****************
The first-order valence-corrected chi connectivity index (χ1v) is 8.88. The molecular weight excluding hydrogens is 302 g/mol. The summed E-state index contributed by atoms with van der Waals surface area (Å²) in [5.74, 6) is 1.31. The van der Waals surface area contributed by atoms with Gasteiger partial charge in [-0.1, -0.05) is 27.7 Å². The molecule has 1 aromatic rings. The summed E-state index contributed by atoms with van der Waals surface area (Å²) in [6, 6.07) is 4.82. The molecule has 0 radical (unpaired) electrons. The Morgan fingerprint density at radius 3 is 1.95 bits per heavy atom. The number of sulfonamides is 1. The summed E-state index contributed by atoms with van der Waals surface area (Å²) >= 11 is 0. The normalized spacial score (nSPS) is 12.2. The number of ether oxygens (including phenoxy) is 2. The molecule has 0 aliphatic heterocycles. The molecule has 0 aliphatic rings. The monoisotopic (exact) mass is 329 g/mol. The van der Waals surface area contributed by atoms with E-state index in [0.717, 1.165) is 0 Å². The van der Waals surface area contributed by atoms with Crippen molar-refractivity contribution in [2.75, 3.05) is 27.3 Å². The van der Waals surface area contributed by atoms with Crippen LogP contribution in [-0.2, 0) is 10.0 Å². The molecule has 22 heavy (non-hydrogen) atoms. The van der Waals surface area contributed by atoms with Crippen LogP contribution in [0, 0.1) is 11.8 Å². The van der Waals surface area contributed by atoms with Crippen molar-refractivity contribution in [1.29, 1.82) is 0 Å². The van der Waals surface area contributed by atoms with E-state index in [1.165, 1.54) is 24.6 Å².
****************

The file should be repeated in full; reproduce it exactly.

The first-order valence-corrected chi connectivity index (χ1v) is 8.88. The molecular weight excluding hydrogens is 302 g/mol. The summed E-state index contributed by atoms with van der Waals surface area (Å²) in [5.74, 6) is 1.31. The van der Waals surface area contributed by atoms with Gasteiger partial charge in [-0.1, -0.05) is 27.7 Å². The molecule has 1 aromatic rings. The summed E-state index contributed by atoms with van der Waals surface area (Å²) in [6, 6.07) is 4.82. The molecule has 0 radical (unpaired) electrons. The Morgan fingerprint density at radius 3 is 1.95 bits per heavy atom. The number of sulfonamides is 1. The summed E-state index contributed by atoms with van der Waals surface area (Å²) >= 11 is 0. The normalized spacial score (nSPS) is 12.2. The number of ether oxygens (including phenoxy) is 2. The molecule has 0 aliphatic heterocycles. The molecule has 0 aliphatic rings. The monoisotopic (exact) mass is 329 g/mol. The van der Waals surface area contributed by atoms with E-state index in [0.717, 1.165) is 0 Å². The van der Waals surface area contributed by atoms with Crippen molar-refractivity contribution in [2.75, 3.05) is 27.3 Å². The van der Waals surface area contributed by atoms with Crippen LogP contribution in [-0.2, 0) is 10.0 Å². The molecule has 22 heavy (non-hydrogen) atoms. The van der Waals surface area contributed by atoms with Crippen LogP contribution in [0, 0.1) is 11.8 Å². The van der Waals surface area contributed by atoms with Crippen molar-refractivity contribution in [1.29, 1.82) is 0 Å². The van der Waals surface area contributed by atoms with E-state index in [1.165, 1.54) is 24.6 Å².